Well, my register caching strategy is simple and would not be difficult to implement at all. It would also produce slightly faster code also than the current planned naive implementation. It should also have less byte code which in the end would just be faster.


Sending an initial state to the decoder would be very useful, not sure why that does not exist. But I believe I used to have prime arguments except that it was handled by the JIT instead.


It should very much simplify things.


What I will need now is a register representation. Also since I plan on targetting 8-bit systems to, arguments will need to be spliced between registers and such. So I will need a call for a given state. When an invocation is done that state would have to be set for. Stack values or registers that are cared for are saved then execution goes to execute those called methods.


I kind of want an alternative project also, Squirrel Quarrel again. I can work on this along with the JIT so I have a basic sample program that is more exciting than a hello world. Also, it would allow me to get something done and not just be working on the JIT.


I can have a special target in the build system for runnin this game and such. I can then have a basic Swing interface that provides the backend for the needed Display class, have input and other things. Maybe perhaps sound too. I do have a sound library and that could help when playing.


This would mean that Squirrel Quarrel is part of the bootstrap JAR which would be interesting to say the least. However, it can be temporary for a bit.


I am missing the Runtime class.


I suppose what I can do is have a more direct approach to graphics instead of the planned stream based interface. In general that stream interface would be very slow and cause much overhead. So there is no real reason to have it. It would complicate some memory sharing, but that could be done a bit more easily. Alternatively, there can be a pushScreen() that pushes what should be shown on the system display. This could be a completely kernel based operation and such, or at least forwarded to something else.


I suppose LCDUI Displays can just for the most part be implemented via the service loader which manages displays. I can dodge how it is handled in the kernel by implementing it later on. Just initially it will just create an instance of an internal display manager. This way the backend for display engines could potentially change and would allow me to write easier to maintain code for example. Although I do wonder if I should just have straight framebuffers or actual widgets that could be drawn on top of. Natively speaking most systems would have widgets, font rendering, and other such things. So a widget system would be best, that way it can obtain the native feel of the system. When it comes to OS specific ports, they can via the interface use some kind of machine to access the host UI stuff.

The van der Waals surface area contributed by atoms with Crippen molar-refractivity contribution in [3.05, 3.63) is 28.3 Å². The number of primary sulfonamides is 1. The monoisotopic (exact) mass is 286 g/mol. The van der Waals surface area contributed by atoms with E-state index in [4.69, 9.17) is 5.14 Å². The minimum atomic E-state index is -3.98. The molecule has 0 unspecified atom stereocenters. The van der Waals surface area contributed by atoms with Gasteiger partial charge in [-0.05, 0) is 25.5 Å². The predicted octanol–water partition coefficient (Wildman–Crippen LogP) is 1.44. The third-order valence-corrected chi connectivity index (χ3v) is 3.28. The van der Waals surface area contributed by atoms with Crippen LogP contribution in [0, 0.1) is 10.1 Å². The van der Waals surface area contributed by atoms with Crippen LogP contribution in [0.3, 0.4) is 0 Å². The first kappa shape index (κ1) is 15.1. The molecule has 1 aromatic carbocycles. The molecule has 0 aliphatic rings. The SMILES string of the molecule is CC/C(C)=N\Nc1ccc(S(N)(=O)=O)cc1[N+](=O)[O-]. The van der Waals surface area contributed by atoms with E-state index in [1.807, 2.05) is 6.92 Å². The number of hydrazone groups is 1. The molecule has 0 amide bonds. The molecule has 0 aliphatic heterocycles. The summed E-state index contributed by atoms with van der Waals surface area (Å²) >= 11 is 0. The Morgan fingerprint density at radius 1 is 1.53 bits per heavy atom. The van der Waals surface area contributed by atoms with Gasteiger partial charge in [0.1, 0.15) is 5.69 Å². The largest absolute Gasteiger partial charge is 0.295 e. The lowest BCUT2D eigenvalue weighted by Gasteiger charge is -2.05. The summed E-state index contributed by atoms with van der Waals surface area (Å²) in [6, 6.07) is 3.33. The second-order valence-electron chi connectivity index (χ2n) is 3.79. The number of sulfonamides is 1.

I suppose that there would be logical orientations that are fully supported but I can also have physical orientations. However, the issue is that some native widget libraries do not have that information. I suppose for simplicity the logical orientations are the same as physical ones. However, a needed fully software UI library can support everything. So probably the best thing to do would be to have it where the Display matches the native widget system as much as possible.


I just need to handle the heights correctly, when it comes to maximization and such. However in some cases, that might not fully be known due to bound sizes and such.


Looks like my LCDUI implementation was very wrong.


Ok, so I am going to need some kind of back route. Basically when it comes to the Swing interface, I need to wrap paint for things like the canvas and then forward that to the Canvas itself. Since paint is protected, I need to make an implementation of Graphics that can call the Swing variant of it. Since the paint method is dispatched by the event handler and some other things serially anyway. So I need to handle this.


The best route is to have an instance returned by the displayable which can be passed to the Displayable in a private manner. Essentially I will need an event updater which can handle repaints and some other serialized events. This will make it much easier, otherwise I will essentially have a static interface.


Thinking about it, having that streaming interface would have been a nightmare to implement and maintain.


So the question is, do all the Displayables fight over a single JFrame? Perhaps it would be best if they did not.


Well how inefficient, the Graphics in AWT that is sent to paintComponent changes every time it draws. So much for recycling, but in my code I can recycle freely by having a single class which forwards AWT to LCDUI.


So what I need is an AWTGraphicsAdapter. Sadly the two classes are called exactly the same.


Actually, I should check if Graphics between calls should keep the same state. So there is Furthermore, applications may draw using this graphics object only for the duration of the paint() method. which means that I actually do not have to worry about state.